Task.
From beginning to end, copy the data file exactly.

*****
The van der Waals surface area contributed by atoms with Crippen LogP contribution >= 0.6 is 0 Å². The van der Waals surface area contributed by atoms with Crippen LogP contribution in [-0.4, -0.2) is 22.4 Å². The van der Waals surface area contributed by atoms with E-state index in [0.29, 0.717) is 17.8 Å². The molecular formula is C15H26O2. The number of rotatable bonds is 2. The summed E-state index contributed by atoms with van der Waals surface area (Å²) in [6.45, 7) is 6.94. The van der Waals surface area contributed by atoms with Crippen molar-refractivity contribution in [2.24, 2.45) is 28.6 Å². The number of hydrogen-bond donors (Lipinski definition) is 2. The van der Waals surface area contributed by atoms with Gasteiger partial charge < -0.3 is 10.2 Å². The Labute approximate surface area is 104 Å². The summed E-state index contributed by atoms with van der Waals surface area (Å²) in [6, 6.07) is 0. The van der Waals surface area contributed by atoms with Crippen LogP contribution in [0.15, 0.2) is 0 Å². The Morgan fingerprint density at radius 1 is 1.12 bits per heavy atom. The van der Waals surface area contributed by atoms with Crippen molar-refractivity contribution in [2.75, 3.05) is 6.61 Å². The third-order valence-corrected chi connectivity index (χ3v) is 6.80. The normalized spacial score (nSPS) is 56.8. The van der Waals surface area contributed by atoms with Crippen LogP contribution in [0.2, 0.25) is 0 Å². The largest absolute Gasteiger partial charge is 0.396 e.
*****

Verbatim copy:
The van der Waals surface area contributed by atoms with Crippen LogP contribution >= 0.6 is 0 Å². The van der Waals surface area contributed by atoms with Crippen LogP contribution in [-0.4, -0.2) is 22.4 Å². The van der Waals surface area contributed by atoms with E-state index in [0.29, 0.717) is 17.8 Å². The molecular formula is C15H26O2. The number of rotatable bonds is 2. The summed E-state index contributed by atoms with van der Waals surface area (Å²) in [6.45, 7) is 6.94. The van der Waals surface area contributed by atoms with Crippen molar-refractivity contribution in [2.24, 2.45) is 28.6 Å². The number of hydrogen-bond donors (Lipinski definition) is 2. The van der Waals surface area contributed by atoms with Gasteiger partial charge < -0.3 is 10.2 Å². The Labute approximate surface area is 104 Å². The summed E-state index contributed by atoms with van der Waals surface area (Å²) in [6, 6.07) is 0. The van der Waals surface area contributed by atoms with Crippen LogP contribution in [0.15, 0.2) is 0 Å². The Morgan fingerprint density at radius 1 is 1.12 bits per heavy atom. The van der Waals surface area contributed by atoms with Crippen molar-refractivity contribution in [2.75, 3.05) is 6.61 Å². The third-order valence-corrected chi connectivity index (χ3v) is 6.80. The normalized spacial score (nSPS) is 56.8. The van der Waals surface area contributed by atoms with Crippen LogP contribution in [0.2, 0.25) is 0 Å². The largest absolute Gasteiger partial charge is 0.396 e.